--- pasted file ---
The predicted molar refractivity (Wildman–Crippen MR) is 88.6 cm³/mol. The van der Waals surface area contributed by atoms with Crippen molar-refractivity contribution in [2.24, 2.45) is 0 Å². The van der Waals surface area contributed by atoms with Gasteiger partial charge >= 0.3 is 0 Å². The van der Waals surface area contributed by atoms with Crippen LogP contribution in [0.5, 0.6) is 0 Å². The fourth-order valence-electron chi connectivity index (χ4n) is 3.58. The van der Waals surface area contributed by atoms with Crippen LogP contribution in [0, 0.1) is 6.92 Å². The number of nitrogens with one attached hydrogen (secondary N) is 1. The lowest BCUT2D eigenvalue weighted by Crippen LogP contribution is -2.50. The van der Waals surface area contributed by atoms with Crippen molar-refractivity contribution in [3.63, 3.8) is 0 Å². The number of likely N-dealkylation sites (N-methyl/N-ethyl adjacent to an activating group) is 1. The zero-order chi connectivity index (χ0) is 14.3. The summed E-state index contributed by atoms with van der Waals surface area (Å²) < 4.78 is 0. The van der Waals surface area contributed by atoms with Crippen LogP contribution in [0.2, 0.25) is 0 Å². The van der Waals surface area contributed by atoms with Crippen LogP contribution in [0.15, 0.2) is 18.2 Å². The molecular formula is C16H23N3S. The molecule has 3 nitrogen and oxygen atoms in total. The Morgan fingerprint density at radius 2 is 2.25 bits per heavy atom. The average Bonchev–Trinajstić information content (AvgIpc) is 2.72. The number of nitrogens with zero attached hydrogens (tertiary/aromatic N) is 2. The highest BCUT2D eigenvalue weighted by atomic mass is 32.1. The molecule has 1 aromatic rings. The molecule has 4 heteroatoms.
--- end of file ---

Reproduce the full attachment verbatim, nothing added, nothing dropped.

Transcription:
The predicted molar refractivity (Wildman–Crippen MR) is 88.6 cm³/mol. The van der Waals surface area contributed by atoms with Crippen molar-refractivity contribution in [2.24, 2.45) is 0 Å². The van der Waals surface area contributed by atoms with Gasteiger partial charge >= 0.3 is 0 Å². The van der Waals surface area contributed by atoms with Crippen LogP contribution in [0.5, 0.6) is 0 Å². The fourth-order valence-electron chi connectivity index (χ4n) is 3.58. The van der Waals surface area contributed by atoms with Crippen LogP contribution in [0, 0.1) is 6.92 Å². The number of nitrogens with one attached hydrogen (secondary N) is 1. The lowest BCUT2D eigenvalue weighted by Crippen LogP contribution is -2.50. The van der Waals surface area contributed by atoms with Crippen molar-refractivity contribution in [3.63, 3.8) is 0 Å². The number of likely N-dealkylation sites (N-methyl/N-ethyl adjacent to an activating group) is 1. The zero-order chi connectivity index (χ0) is 14.3. The summed E-state index contributed by atoms with van der Waals surface area (Å²) < 4.78 is 0. The van der Waals surface area contributed by atoms with Crippen LogP contribution in [0.2, 0.25) is 0 Å². The van der Waals surface area contributed by atoms with Crippen LogP contribution in [0.15, 0.2) is 18.2 Å². The molecular formula is C16H23N3S. The molecule has 3 nitrogen and oxygen atoms in total. The Morgan fingerprint density at radius 2 is 2.25 bits per heavy atom. The average Bonchev–Trinajstić information content (AvgIpc) is 2.72. The number of nitrogens with zero attached hydrogens (tertiary/aromatic N) is 2. The highest BCUT2D eigenvalue weighted by atomic mass is 32.1. The molecule has 1 aromatic rings. The molecule has 4 heteroatoms.